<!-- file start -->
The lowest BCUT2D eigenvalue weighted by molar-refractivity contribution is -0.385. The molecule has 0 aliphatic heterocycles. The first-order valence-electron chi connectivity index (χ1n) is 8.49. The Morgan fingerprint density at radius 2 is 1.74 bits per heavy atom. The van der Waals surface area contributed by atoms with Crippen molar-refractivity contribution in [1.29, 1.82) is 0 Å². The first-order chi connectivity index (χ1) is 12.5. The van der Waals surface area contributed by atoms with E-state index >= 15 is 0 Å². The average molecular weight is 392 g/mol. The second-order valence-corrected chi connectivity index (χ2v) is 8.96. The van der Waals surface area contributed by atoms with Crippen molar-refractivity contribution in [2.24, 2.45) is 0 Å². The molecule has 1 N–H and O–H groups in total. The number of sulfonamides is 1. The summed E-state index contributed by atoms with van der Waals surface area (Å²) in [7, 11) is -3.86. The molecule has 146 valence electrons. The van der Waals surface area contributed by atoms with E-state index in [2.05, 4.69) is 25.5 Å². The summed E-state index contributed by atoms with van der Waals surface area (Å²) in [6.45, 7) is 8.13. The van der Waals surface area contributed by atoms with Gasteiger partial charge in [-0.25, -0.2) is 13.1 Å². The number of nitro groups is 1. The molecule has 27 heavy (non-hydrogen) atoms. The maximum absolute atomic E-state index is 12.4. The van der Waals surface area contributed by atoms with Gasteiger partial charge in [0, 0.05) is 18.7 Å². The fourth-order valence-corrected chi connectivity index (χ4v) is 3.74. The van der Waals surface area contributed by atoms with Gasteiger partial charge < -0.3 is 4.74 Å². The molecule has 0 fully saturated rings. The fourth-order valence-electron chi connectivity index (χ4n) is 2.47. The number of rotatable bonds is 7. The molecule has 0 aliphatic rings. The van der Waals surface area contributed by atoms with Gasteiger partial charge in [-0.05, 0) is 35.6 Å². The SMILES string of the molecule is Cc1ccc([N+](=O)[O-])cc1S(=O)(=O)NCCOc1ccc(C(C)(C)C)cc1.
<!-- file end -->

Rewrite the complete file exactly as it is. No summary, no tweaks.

The lowest BCUT2D eigenvalue weighted by molar-refractivity contribution is -0.385. The molecule has 0 aliphatic heterocycles. The first-order valence-electron chi connectivity index (χ1n) is 8.49. The Morgan fingerprint density at radius 2 is 1.74 bits per heavy atom. The van der Waals surface area contributed by atoms with Crippen molar-refractivity contribution in [1.29, 1.82) is 0 Å². The first-order chi connectivity index (χ1) is 12.5. The van der Waals surface area contributed by atoms with E-state index >= 15 is 0 Å². The average molecular weight is 392 g/mol. The second-order valence-corrected chi connectivity index (χ2v) is 8.96. The van der Waals surface area contributed by atoms with Crippen molar-refractivity contribution in [2.24, 2.45) is 0 Å². The molecule has 1 N–H and O–H groups in total. The number of sulfonamides is 1. The summed E-state index contributed by atoms with van der Waals surface area (Å²) in [7, 11) is -3.86. The molecule has 146 valence electrons. The van der Waals surface area contributed by atoms with E-state index in [2.05, 4.69) is 25.5 Å². The summed E-state index contributed by atoms with van der Waals surface area (Å²) in [6.45, 7) is 8.13. The van der Waals surface area contributed by atoms with Gasteiger partial charge in [-0.25, -0.2) is 13.1 Å². The number of nitro groups is 1. The molecule has 27 heavy (non-hydrogen) atoms. The maximum absolute atomic E-state index is 12.4. The van der Waals surface area contributed by atoms with Gasteiger partial charge in [0, 0.05) is 18.7 Å². The fourth-order valence-corrected chi connectivity index (χ4v) is 3.74. The van der Waals surface area contributed by atoms with Gasteiger partial charge < -0.3 is 4.74 Å². The molecule has 0 fully saturated rings. The fourth-order valence-electron chi connectivity index (χ4n) is 2.47. The number of rotatable bonds is 7. The molecule has 0 aliphatic rings. The van der Waals surface area contributed by atoms with Gasteiger partial charge in [-0.05, 0) is 35.6 Å². The SMILES string of the molecule is Cc1ccc([N+](=O)[O-])cc1S(=O)(=O)NCCOc1ccc(C(C)(C)C)cc1.